“And the profession as a whole has begun paying closer attention to mental health to prevent overwork and burnout while also protecting the public.”
In terms of the administration of justice, the law society “participates in conversations with the independent judiciary” and promotes access to justice for all northerners, Toner stated.
“There are challenges from time to time, to be sure, and lawyers in the Northwest Territories regularly rise to the occasion and seek opportunities to continue efforts in improving the administration of justice.”
‘One of the most blunt people’
The Judicial Council is chaired by Supreme Court Chief Justice Louise Charbonneau and includes Molloy’s boss, Chief Judge Robert Gorin. On Friday, Molloy said both senior judges had attempted to interfere with his judicial independence during his time on the bench.
“I appreciate people can disagree with me,” Molloy said in his departure statement on Friday. “We should be able to disagree with each other … without being disagreeable.
“I am one of the most blunt people you will encounter – or ever will encounter – in your life. I sometimes don’t realize the emotional components or the emotional way people receive my comments. But that’s it.”
On being hired, he said, “I didn’t falsely advertise myself in any way.”
On Friday, Molloy said his attempts to secure a meeting with justice minister RJ Simpson through a deputy minister were rebuffed.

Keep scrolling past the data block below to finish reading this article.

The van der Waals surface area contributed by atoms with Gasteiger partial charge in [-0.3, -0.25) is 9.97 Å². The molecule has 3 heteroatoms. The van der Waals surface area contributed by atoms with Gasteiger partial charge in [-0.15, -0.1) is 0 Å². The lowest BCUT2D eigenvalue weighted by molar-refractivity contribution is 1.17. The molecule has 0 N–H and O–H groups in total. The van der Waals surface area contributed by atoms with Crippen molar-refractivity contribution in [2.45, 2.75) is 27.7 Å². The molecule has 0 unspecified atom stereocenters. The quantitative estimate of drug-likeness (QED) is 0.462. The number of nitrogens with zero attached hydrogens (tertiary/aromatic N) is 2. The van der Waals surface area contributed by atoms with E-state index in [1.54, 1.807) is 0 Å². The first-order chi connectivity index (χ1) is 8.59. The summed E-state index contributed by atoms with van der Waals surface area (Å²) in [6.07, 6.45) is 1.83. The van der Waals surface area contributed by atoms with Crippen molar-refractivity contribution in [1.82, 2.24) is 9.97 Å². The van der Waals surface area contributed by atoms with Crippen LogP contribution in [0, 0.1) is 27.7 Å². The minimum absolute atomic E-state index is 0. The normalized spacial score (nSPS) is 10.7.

“Their position as of yesterday is that this is all simply an employment issue, and that it does not even warrant their discussing it with the attorney general,” said Molloy.
On Monday, a spokesperson for the territorial government stated the Territorial Court operates independently from the Department of Justice as the judicial branch of government.
“As such, the department and minister are not in a position to comment on workplace issues in the judicial branch of government described by Judge Molloy in his statement,” spokesperson Agata Gutkowska wrote in response to emailed questions.
Molloy had also called for a change to the territory’s justice system that would introduce formal Gladue reports for Indigenous offenders when required, considered by advocates to be more meaningful than standard pre-sentence reports. Minister Simpson said they aren’t needed.